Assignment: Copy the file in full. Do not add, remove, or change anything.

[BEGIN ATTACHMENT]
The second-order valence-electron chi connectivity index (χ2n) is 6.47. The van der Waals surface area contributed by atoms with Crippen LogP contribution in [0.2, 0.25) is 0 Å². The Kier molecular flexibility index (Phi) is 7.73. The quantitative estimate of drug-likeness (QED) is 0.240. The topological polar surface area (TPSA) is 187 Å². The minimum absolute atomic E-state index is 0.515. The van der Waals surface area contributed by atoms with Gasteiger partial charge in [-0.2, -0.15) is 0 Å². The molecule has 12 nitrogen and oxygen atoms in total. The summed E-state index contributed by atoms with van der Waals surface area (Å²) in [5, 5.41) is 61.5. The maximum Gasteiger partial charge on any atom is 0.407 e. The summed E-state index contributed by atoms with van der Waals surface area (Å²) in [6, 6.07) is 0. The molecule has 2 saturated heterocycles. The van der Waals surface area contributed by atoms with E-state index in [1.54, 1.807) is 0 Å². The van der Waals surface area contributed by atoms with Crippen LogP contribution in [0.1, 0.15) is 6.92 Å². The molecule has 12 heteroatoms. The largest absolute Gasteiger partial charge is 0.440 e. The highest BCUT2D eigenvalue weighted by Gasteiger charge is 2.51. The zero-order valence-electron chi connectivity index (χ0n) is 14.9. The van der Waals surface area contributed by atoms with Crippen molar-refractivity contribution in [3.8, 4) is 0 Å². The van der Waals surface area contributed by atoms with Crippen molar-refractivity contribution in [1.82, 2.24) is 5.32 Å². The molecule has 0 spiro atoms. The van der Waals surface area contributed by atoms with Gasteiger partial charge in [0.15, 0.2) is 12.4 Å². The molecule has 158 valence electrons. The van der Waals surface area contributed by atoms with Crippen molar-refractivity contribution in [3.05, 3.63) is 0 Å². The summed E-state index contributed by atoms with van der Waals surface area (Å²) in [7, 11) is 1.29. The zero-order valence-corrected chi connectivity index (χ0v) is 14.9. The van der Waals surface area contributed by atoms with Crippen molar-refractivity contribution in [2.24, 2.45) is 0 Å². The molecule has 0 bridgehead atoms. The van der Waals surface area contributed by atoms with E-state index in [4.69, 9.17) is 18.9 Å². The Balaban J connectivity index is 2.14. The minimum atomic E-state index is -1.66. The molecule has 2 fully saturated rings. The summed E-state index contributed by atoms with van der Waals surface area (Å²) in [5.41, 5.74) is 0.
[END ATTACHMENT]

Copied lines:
The second-order valence-electron chi connectivity index (χ2n) is 6.47. The van der Waals surface area contributed by atoms with Crippen LogP contribution in [0.2, 0.25) is 0 Å². The Kier molecular flexibility index (Phi) is 7.73. The quantitative estimate of drug-likeness (QED) is 0.240. The topological polar surface area (TPSA) is 187 Å². The minimum absolute atomic E-state index is 0.515. The van der Waals surface area contributed by atoms with Gasteiger partial charge in [-0.2, -0.15) is 0 Å². The molecule has 12 nitrogen and oxygen atoms in total. The summed E-state index contributed by atoms with van der Waals surface area (Å²) in [5, 5.41) is 61.5. The maximum Gasteiger partial charge on any atom is 0.407 e. The summed E-state index contributed by atoms with van der Waals surface area (Å²) in [6, 6.07) is 0. The molecule has 2 saturated heterocycles. The van der Waals surface area contributed by atoms with E-state index in [1.54, 1.807) is 0 Å². The van der Waals surface area contributed by atoms with Crippen LogP contribution in [0.1, 0.15) is 6.92 Å². The molecule has 12 heteroatoms. The largest absolute Gasteiger partial charge is 0.440 e. The highest BCUT2D eigenvalue weighted by Gasteiger charge is 2.51. The zero-order valence-electron chi connectivity index (χ0n) is 14.9. The van der Waals surface area contributed by atoms with Crippen molar-refractivity contribution in [3.8, 4) is 0 Å². The van der Waals surface area contributed by atoms with Crippen molar-refractivity contribution in [1.82, 2.24) is 5.32 Å². The molecule has 0 spiro atoms. The van der Waals surface area contributed by atoms with Gasteiger partial charge in [0.15, 0.2) is 12.4 Å². The molecule has 158 valence electrons. The van der Waals surface area contributed by atoms with Crippen molar-refractivity contribution in [3.05, 3.63) is 0 Å². The summed E-state index contributed by atoms with van der Waals surface area (Å²) in [7, 11) is 1.29. The zero-order valence-corrected chi connectivity index (χ0v) is 14.9. The van der Waals surface area contributed by atoms with Crippen molar-refractivity contribution in [2.24, 2.45) is 0 Å². The molecule has 0 bridgehead atoms. The van der Waals surface area contributed by atoms with E-state index in [4.69, 9.17) is 18.9 Å². The Balaban J connectivity index is 2.14. The minimum atomic E-state index is -1.66. The molecule has 2 fully saturated rings. The summed E-state index contributed by atoms with van der Waals surface area (Å²) in [5.41, 5.74) is 0.